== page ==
A 2018 law sets a deadline of Dec. 1, 2020, for creation of a program for how they might operate, especially during times of emergency. The state Public Utilities Commission, which regulates California’s power companies, the California Energy Commission and the Independent System Operator—which runs most of the state’s electrical grid—are developing the plan.

How can microgrids be used during emergencies, such as fires?

Natural disasters have a way of prying open windows of opportunity. But “California is a bit behind the curve,” Marnay said. “The fires are going to be our Superstorm Sandy. They are going to bring about change.”

Hurricane Sandy lashed the East Coast in 2012, leaving millions of customers in 21 states without power for days and weeks. The superstorm’s aftermath brought about policy changes in several states in the Northeast. Connecticut became the first in the country to create a statewide system of microgrids to provide emergency power.

State officials hope that, eventually, electricity generated by microgrids can keep critical services operating in emergencies: hospitals, communications systems, community centers, etc. One city that has already adopted this approach is Fremont. It has outfitted three fire stations with their own power supplies.

What about other backup options, besides microgrids?

Many homeowners and small businesses use their own generators—powered by diesel fuel, natural gas or propane—during outages (see Newslines, page 10, for mor info). They work well but carry some limitations. Diesel motors can be loud, for example, and cannot be operated indoors because of dangerous fumes. In addition, the fuel for the generators must be stored nearby, and it’s highly flammable.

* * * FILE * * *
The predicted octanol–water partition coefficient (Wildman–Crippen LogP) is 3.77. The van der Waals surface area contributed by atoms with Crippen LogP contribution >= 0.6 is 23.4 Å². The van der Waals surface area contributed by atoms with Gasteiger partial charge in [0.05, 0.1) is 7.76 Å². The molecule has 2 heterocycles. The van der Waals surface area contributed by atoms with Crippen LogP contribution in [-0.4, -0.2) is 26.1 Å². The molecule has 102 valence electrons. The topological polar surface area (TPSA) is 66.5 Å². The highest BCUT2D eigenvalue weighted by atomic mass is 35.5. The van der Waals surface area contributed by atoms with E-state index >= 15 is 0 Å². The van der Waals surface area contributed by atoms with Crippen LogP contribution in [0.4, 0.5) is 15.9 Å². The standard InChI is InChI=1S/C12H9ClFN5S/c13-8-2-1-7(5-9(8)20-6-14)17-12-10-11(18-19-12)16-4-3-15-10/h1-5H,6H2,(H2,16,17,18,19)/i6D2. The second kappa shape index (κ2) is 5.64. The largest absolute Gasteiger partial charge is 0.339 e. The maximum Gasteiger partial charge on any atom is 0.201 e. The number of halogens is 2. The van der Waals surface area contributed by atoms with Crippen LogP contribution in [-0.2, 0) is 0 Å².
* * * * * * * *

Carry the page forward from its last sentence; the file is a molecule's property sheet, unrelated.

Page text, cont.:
Many residential solar systems now include storage, offering homeowners a way to avoid generators if they wish. With the rapid improvement of batteries to store energy from rooftop panels, companies are selling such packages for residential use.

What if we all ditched the big utilities and went our own way?

A poke in the eye to big companies and their power cutoffs may provide momentary satisfaction and give customers a sense of control. But it’s not going to solve the blackout problem.

The vast majority of us are connected to the grid and to the big utilities that have spent 100 years building it.

The rise of small, locally run utilities, known as community choice aggregators, provides an alternative to big, for-profit utilities. In most cases, these entities use power that comes from clean energy. Scores of small towns and counties have gone this route and now operate their own mini-utilities. These suppliers reported 2.5 million customer accounts at the end of 2018.

But even they depend on the infrastructure owned by the big utilities: They’re power retailers that don’t own distribution equipment. They’re plugged into the big utilities’ wires and poles.

Example: When PG&E recently shut off power to some residents in Sonoma County for fear its equipment could start a fire, Sonoma Clean Power—a community choice utility—was unable to provide power. Its customers have been in the dark along with everyone else. No backstop there.